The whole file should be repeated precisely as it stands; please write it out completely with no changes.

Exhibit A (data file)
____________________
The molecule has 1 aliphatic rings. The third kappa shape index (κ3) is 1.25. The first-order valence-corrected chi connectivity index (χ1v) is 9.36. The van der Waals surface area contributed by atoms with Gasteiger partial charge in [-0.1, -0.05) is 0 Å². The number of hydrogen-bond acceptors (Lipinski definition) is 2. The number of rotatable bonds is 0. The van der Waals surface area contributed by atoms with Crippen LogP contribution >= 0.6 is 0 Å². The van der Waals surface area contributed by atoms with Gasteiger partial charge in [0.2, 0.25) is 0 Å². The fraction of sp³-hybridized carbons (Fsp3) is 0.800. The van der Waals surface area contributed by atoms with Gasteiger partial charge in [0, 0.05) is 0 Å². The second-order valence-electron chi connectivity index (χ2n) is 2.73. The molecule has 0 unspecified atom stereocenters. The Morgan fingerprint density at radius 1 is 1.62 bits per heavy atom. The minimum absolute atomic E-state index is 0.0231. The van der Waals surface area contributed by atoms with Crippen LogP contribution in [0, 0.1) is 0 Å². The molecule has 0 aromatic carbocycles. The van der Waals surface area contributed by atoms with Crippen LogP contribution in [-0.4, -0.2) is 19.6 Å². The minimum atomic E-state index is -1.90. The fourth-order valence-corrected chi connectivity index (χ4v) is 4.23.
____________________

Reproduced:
The molecule has 1 aliphatic rings. The third kappa shape index (κ3) is 1.25. The first-order valence-corrected chi connectivity index (χ1v) is 9.36. The van der Waals surface area contributed by atoms with Gasteiger partial charge in [-0.1, -0.05) is 0 Å². The number of hydrogen-bond acceptors (Lipinski definition) is 2. The number of rotatable bonds is 0. The van der Waals surface area contributed by atoms with Crippen LogP contribution >= 0.6 is 0 Å². The van der Waals surface area contributed by atoms with Gasteiger partial charge in [0.2, 0.25) is 0 Å². The fraction of sp³-hybridized carbons (Fsp3) is 0.800. The van der Waals surface area contributed by atoms with Gasteiger partial charge in [0, 0.05) is 0 Å². The second-order valence-electron chi connectivity index (χ2n) is 2.73. The molecule has 0 unspecified atom stereocenters. The Morgan fingerprint density at radius 1 is 1.62 bits per heavy atom. The minimum absolute atomic E-state index is 0.0231. The van der Waals surface area contributed by atoms with Crippen LogP contribution in [0, 0.1) is 0 Å². The molecule has 0 aromatic carbocycles. The van der Waals surface area contributed by atoms with Crippen LogP contribution in [-0.4, -0.2) is 19.6 Å². The minimum atomic E-state index is -1.90. The fourth-order valence-corrected chi connectivity index (χ4v) is 4.23.